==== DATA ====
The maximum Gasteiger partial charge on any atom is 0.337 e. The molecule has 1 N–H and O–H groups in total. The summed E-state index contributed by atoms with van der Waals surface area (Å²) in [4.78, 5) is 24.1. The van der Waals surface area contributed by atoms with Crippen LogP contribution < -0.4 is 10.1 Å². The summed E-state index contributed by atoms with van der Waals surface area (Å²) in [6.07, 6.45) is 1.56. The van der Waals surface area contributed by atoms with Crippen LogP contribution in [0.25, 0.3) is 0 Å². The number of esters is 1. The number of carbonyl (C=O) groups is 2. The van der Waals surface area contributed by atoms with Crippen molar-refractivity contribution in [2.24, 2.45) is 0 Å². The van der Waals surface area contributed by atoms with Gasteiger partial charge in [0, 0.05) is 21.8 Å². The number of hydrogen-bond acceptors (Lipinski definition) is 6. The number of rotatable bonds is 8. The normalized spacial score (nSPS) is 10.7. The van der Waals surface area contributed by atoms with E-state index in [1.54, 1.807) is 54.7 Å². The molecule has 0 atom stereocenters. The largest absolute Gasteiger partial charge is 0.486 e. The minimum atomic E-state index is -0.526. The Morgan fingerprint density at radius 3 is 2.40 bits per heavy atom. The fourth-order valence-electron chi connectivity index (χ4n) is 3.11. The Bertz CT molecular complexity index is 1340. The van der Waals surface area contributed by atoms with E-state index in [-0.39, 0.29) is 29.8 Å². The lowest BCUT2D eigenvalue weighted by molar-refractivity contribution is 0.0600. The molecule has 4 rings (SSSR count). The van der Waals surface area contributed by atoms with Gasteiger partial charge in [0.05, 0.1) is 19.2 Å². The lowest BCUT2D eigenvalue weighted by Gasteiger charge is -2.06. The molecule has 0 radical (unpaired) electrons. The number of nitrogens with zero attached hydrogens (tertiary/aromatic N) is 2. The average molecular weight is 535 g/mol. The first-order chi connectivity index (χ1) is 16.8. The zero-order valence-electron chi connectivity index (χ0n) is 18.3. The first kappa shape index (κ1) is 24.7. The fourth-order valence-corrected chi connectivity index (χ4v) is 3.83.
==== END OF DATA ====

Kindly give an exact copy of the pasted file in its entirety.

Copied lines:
The maximum Gasteiger partial charge on any atom is 0.337 e. The molecule has 1 N–H and O–H groups in total. The summed E-state index contributed by atoms with van der Waals surface area (Å²) in [4.78, 5) is 24.1. The van der Waals surface area contributed by atoms with Crippen LogP contribution < -0.4 is 10.1 Å². The summed E-state index contributed by atoms with van der Waals surface area (Å²) in [6.07, 6.45) is 1.56. The van der Waals surface area contributed by atoms with Crippen LogP contribution in [0.25, 0.3) is 0 Å². The number of esters is 1. The number of carbonyl (C=O) groups is 2. The van der Waals surface area contributed by atoms with Crippen molar-refractivity contribution in [2.24, 2.45) is 0 Å². The van der Waals surface area contributed by atoms with Gasteiger partial charge in [0, 0.05) is 21.8 Å². The number of hydrogen-bond acceptors (Lipinski definition) is 6. The number of rotatable bonds is 8. The normalized spacial score (nSPS) is 10.7. The van der Waals surface area contributed by atoms with E-state index in [1.54, 1.807) is 54.7 Å². The molecule has 0 atom stereocenters. The largest absolute Gasteiger partial charge is 0.486 e. The minimum atomic E-state index is -0.526. The Morgan fingerprint density at radius 3 is 2.40 bits per heavy atom. The fourth-order valence-electron chi connectivity index (χ4n) is 3.11. The Bertz CT molecular complexity index is 1340. The van der Waals surface area contributed by atoms with E-state index in [-0.39, 0.29) is 29.8 Å². The lowest BCUT2D eigenvalue weighted by molar-refractivity contribution is 0.0600. The molecule has 4 rings (SSSR count). The van der Waals surface area contributed by atoms with Gasteiger partial charge in [0.05, 0.1) is 19.2 Å². The lowest BCUT2D eigenvalue weighted by Gasteiger charge is -2.06. The molecule has 0 radical (unpaired) electrons. The number of nitrogens with zero attached hydrogens (tertiary/aromatic N) is 2. The average molecular weight is 535 g/mol. The first-order chi connectivity index (χ1) is 16.8. The zero-order valence-electron chi connectivity index (χ0n) is 18.3. The first kappa shape index (κ1) is 24.7. The fourth-order valence-corrected chi connectivity index (χ4v) is 3.83.